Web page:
How long will this market last? In my opinion, most likely for the balance of 2018, and perhaps a bit longer. Borrowing for sales and acquisitions is still reasonable, taxes are improved and consumer spending is good — but who knows how long these conditions will last?
AcquisitionsThere definitely are solid reasons for a positive outlook for fast lube industry sales. But what about acquisitions? I believe it’s also a great time for making acquisitions based on most of the reasons detailed earlier. However, you need to get there before the “big boys” do, and it probably will cost more than you’re accustomed to paying.
To succeed in a sale, in an acquisition or in financing, you need to work with a licensed investment banking firm with demonstrated expertise in the fast lube and carwash industry.
The firm you select should have a proven process that creates competition among buyers (and, to a lesser degree, among financing sources); that avoids competition in acquisitions; and that can find the good sellers “who are not for sale.”
When you’re selling your business, the investment banking firm you select should have proven collective experience not only in closing successful transactions but also in running businesses as CEOs. Be certain senior bankers will be doing all the transaction work for you, because you and your staff need to keep running a thriving business.
An established investment banking firm with solid credentials will:
- Contact dozens of qualified buyers on a confidential basis
- Obtain a signed confidentiality agreement
- Prepare and distribute a detailed confidential information memorandum
- Detail advantages of your business
- Request offers (competing on price and terms with other prospective buyers)
- Expedite the closing of a transaction
When you’re a business, there are slight differences. The selected investment banking firm will, of course, avoid competition and work to get a lower (but “market”) price. Otherwise, the previous list of selling processes/procedures is nearly identical.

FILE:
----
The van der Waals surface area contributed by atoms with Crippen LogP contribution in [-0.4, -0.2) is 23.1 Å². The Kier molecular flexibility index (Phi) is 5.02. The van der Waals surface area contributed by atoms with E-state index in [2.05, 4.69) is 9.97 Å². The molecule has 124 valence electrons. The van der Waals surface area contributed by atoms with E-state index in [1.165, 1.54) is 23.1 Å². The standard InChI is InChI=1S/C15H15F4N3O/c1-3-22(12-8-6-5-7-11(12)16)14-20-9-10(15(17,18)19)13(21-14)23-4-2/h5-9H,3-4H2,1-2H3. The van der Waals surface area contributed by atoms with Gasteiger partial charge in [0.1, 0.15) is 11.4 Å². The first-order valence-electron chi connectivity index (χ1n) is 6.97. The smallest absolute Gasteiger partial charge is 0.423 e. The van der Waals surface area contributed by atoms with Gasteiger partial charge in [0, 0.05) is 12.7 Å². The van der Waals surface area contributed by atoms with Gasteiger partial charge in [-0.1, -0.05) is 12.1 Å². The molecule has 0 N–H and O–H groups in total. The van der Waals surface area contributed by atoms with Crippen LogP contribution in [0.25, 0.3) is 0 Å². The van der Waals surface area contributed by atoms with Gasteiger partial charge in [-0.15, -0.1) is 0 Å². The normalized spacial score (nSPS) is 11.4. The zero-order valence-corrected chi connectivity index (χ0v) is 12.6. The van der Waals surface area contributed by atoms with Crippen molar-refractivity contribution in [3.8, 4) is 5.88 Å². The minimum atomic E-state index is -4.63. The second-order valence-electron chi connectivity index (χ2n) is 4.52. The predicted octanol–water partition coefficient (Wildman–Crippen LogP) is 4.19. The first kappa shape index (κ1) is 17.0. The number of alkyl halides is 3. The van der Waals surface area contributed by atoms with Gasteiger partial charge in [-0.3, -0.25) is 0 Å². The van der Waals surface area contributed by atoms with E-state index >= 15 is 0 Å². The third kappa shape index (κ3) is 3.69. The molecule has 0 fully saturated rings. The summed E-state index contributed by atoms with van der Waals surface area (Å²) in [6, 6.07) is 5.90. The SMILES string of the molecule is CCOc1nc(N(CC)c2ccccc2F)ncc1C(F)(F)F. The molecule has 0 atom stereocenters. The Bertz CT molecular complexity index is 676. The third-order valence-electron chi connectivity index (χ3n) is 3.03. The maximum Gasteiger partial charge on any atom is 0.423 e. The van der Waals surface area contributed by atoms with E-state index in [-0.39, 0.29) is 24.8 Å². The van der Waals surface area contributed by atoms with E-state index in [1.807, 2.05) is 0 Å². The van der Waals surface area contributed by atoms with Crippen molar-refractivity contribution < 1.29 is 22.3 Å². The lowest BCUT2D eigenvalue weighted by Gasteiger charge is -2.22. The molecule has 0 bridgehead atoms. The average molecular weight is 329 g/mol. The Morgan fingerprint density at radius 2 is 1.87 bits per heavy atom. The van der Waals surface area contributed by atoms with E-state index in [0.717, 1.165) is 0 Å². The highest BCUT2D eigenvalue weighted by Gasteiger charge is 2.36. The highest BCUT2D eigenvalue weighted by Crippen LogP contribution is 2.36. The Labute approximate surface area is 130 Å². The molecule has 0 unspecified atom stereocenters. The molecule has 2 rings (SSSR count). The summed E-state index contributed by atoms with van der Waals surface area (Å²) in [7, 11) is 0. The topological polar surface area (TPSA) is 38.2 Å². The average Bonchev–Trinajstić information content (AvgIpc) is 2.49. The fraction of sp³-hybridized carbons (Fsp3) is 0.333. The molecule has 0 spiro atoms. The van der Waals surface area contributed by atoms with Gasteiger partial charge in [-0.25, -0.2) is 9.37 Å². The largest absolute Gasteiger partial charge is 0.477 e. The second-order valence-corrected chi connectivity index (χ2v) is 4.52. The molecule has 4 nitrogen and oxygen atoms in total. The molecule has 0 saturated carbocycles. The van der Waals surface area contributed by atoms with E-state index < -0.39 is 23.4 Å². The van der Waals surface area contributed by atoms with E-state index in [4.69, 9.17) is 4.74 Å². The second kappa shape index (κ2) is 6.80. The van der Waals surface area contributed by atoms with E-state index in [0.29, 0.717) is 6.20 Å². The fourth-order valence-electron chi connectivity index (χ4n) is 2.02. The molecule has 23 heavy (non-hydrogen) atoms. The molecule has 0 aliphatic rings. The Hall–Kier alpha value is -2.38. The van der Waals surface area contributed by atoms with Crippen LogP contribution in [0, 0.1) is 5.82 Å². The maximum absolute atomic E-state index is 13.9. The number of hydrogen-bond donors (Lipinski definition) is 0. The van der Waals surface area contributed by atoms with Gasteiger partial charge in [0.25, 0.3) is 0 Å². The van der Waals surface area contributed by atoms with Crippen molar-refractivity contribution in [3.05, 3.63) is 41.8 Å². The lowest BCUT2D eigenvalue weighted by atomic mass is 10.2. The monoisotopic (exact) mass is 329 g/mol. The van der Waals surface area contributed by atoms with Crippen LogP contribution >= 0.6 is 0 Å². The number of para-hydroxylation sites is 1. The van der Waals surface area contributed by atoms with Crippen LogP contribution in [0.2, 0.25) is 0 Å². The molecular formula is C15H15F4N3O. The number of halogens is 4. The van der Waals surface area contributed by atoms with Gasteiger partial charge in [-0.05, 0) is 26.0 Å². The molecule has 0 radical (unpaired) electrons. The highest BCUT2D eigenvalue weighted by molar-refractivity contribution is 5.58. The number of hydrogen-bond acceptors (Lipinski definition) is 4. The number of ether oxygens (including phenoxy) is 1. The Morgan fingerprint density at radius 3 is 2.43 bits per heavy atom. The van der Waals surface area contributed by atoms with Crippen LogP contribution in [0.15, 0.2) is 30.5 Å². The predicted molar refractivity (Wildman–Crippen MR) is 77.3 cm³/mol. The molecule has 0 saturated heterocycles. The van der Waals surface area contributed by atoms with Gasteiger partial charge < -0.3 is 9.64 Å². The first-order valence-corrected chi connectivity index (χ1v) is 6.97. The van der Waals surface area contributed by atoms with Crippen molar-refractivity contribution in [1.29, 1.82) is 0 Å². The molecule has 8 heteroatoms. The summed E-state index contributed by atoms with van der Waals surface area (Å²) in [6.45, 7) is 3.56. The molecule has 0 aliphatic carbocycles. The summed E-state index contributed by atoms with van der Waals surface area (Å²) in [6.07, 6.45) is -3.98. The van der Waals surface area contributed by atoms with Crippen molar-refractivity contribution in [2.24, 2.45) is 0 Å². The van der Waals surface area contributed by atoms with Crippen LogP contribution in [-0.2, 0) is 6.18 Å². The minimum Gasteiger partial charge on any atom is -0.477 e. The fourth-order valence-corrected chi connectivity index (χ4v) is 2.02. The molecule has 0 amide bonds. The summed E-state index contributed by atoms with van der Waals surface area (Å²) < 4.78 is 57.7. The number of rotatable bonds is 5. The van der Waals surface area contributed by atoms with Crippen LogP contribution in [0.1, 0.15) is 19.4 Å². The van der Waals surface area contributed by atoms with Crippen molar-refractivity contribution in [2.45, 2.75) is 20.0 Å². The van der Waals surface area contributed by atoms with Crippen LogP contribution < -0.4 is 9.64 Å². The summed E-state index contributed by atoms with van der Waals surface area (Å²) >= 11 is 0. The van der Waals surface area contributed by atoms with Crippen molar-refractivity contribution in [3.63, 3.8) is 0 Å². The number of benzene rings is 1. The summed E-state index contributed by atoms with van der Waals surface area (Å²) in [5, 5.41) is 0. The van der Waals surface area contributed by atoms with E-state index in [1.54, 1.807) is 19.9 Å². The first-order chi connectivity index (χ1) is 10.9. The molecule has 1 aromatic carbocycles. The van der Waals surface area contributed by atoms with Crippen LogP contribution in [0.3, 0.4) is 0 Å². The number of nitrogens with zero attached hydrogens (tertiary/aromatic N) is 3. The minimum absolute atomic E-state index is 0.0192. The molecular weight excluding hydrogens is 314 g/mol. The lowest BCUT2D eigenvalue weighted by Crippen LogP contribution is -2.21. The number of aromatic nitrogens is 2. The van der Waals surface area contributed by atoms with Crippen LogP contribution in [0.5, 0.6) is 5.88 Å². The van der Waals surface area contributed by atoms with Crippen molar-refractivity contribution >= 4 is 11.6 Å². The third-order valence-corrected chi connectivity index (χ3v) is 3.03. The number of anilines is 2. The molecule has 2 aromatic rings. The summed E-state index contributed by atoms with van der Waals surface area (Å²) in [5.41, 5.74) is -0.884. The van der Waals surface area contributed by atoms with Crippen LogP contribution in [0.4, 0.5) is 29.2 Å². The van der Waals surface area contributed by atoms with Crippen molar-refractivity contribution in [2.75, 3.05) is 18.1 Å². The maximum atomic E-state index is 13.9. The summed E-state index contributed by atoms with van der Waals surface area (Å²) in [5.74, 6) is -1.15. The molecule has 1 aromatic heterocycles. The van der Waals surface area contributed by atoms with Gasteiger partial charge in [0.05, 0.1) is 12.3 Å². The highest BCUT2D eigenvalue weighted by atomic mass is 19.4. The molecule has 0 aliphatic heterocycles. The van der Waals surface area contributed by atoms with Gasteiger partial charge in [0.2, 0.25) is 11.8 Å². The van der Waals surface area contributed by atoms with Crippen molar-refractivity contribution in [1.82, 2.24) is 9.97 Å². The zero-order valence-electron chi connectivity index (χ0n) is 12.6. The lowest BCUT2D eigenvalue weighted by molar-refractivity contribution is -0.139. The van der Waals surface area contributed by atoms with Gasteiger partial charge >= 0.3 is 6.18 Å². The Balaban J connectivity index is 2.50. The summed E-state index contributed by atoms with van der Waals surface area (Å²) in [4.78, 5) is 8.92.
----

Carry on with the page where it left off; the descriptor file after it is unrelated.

Why You Need a Proven Investment Banking FirmWhen selling or acquiring, you have one chance to get it right. Here’s an example of why you work with a proven, experienced investment banking firm with a solid history of success.
Some time ago, I sold a good-sized fast lube company. In the process of finding a buyer, I went first to the most logical buyer who offered only $X million for the deal. The owner and I knew this price was totally unsatisfactory, so the offer was declined.
In a couple of months, we received three new offers — the best of which was 160 percent over the first offer. We were about to shake hands on the deal, when I decided to “sleep on it.” The next morning, I went back to the buyer with the first offer and told him what we had on the table. Before the end of the day, he came up to 180 percent of his first offer, and we closed the deal. Seller and buyer were happy!
Investment Bankers Are a Benefit — Not a CostWhen you work with a proven investment banking firm, you’ll cover all their fees many times over by receiving a higher price in a sale and a lower price in an acquisition. The firm you select should be able to demonstrate their past M&A successes.
Are you ready to sell or to grow — organically or through acquisitions? Organic growth (from within) requires time, patience and nurturing but rewards you with the most control in how the growth occurs. While organic growth is most predictable long-term, it can require a long time and may have serious economic risks.
Inorganic growth through acquisition is much faster — rewarding you with immediate access to a bigger market share. Plus, it’s cheaper, far less risky, easier to finance and produces instant economies of scale. Your selected, proven investment banking firm can advise you step-by-step on successful planning and execution of all these profitable possibilities.